Federal Watchdog: One Quarter of HIV-Positive Medicaid Enrollees Missed Care

More than a quarter of HIV-positive Medicaid enrollees did not receive at least one of three necessary services for viral suppression in 2021, according to a new report from the HHS Office of Inspector General (OIG). According to one expert, that missed care is certain to rebound to Medicaid managed care organizations (MCOs) in the form of a heavy cost burden: If HIV isn’t continually treated with antiretroviral therapy (ART) drugs and patients are not monitored by practitioners, the virus will cause a patient to develop AIDS — and patients are more likely to transmit the virus to others.

Medicaid covers a notable portion — 40% — of people in the U.S. who contracted HIV in 2018, per OIG. In the report, OIG reviewed 2021 claims data for 265,493 enrollees with HIV across the country. The main findings of the report were:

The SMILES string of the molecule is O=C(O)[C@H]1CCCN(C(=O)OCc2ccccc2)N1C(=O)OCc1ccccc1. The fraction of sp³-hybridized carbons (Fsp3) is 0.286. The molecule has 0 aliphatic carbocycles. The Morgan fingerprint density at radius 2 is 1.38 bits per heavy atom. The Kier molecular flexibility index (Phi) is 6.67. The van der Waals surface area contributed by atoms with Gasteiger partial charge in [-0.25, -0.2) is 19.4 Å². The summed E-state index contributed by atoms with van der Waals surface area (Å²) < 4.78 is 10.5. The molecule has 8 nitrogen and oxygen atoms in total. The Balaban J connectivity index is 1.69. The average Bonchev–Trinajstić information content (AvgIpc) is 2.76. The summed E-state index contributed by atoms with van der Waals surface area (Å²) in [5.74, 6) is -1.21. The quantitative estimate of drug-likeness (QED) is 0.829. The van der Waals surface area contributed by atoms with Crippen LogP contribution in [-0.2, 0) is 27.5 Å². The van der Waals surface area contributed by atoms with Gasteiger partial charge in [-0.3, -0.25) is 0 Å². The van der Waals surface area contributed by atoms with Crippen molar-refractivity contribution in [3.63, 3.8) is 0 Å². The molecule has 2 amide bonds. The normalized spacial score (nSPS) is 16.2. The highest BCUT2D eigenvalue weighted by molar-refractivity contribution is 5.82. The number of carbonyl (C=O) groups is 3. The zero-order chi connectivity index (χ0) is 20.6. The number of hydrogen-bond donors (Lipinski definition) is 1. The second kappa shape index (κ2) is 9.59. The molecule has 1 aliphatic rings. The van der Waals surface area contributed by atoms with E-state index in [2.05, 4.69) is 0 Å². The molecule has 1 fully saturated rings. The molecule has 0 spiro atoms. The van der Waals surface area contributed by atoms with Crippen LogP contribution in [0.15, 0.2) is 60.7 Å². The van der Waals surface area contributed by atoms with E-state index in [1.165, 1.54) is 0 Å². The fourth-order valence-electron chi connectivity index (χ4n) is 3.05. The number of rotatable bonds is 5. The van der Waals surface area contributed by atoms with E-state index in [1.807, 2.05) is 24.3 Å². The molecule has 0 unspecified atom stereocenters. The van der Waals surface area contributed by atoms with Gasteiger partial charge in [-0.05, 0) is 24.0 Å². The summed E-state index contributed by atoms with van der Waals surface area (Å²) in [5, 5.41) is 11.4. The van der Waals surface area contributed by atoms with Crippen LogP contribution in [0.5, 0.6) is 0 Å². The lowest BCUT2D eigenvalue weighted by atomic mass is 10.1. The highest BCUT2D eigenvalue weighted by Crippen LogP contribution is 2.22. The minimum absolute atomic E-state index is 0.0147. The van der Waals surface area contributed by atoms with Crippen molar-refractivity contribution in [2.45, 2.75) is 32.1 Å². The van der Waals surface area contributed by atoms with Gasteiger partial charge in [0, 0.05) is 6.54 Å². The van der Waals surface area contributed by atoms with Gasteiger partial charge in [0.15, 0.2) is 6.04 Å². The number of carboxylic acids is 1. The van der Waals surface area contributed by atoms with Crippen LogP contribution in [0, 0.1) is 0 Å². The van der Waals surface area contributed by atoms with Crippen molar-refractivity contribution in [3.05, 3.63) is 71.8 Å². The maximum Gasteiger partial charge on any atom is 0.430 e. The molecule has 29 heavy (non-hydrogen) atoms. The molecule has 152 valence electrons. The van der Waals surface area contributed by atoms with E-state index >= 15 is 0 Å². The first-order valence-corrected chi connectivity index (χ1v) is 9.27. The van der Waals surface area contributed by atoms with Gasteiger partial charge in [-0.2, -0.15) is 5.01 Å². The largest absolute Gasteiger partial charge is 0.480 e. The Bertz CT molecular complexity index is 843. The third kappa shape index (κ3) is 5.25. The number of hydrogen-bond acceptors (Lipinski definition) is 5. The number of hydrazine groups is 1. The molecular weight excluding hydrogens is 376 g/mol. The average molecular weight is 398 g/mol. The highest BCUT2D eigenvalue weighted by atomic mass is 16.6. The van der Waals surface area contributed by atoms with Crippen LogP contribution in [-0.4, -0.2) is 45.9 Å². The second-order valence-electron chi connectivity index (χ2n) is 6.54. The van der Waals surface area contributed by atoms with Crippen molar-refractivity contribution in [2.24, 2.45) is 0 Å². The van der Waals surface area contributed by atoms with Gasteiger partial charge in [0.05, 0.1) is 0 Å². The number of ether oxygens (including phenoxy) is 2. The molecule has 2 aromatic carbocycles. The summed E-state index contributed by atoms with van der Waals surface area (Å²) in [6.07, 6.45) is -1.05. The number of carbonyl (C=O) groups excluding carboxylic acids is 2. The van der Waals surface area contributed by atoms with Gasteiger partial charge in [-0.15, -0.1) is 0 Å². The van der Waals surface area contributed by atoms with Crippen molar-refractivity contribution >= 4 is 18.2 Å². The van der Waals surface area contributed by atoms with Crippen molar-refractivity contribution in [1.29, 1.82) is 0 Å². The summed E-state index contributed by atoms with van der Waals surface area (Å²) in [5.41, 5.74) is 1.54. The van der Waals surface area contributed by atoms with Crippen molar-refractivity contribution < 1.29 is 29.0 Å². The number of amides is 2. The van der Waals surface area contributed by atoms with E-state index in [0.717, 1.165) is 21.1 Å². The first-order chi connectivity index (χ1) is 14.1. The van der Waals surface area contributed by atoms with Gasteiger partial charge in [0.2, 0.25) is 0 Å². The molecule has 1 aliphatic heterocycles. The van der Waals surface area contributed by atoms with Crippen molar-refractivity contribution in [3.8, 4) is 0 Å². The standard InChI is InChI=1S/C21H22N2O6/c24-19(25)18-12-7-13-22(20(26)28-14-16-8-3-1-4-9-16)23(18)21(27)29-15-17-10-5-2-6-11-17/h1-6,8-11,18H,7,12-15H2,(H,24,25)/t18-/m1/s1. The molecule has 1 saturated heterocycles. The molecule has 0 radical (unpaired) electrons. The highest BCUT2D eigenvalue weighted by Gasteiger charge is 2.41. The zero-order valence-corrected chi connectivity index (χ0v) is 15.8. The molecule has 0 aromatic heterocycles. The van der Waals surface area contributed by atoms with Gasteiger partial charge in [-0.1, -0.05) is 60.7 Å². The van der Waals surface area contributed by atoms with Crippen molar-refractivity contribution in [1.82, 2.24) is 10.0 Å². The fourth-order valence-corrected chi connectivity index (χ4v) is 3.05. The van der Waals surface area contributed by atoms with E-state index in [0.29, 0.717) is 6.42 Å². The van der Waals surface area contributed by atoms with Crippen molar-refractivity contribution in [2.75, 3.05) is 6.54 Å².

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Peter Johnson

Peter Johnson

Peter has worked as a journalist since 2011 and has covered health care since 2020. At AIS Health, Peter covers trends in finance, business and policy that affect the health insurance and pharma sectors. For Health Plan Weekly, he covers all aspects of the U.S. health insurance sector, including employer-sponsored insurance, Medicaid managed care, Medicare Advantage and the Affordable Care Act individual marketplaces. In Radar on Drug Benefits, Peter covers the operations of (and conflicts between) pharmacy benefit managers and pharmaceutical manufacturers, with a particular focus on pricing dynamics and market access. Before joining AIS Health, Peter covered transportation, public safety and local government for various outlets in Seattle, his hometown and current place of residence. He graduated with a B.A. from Colby College.

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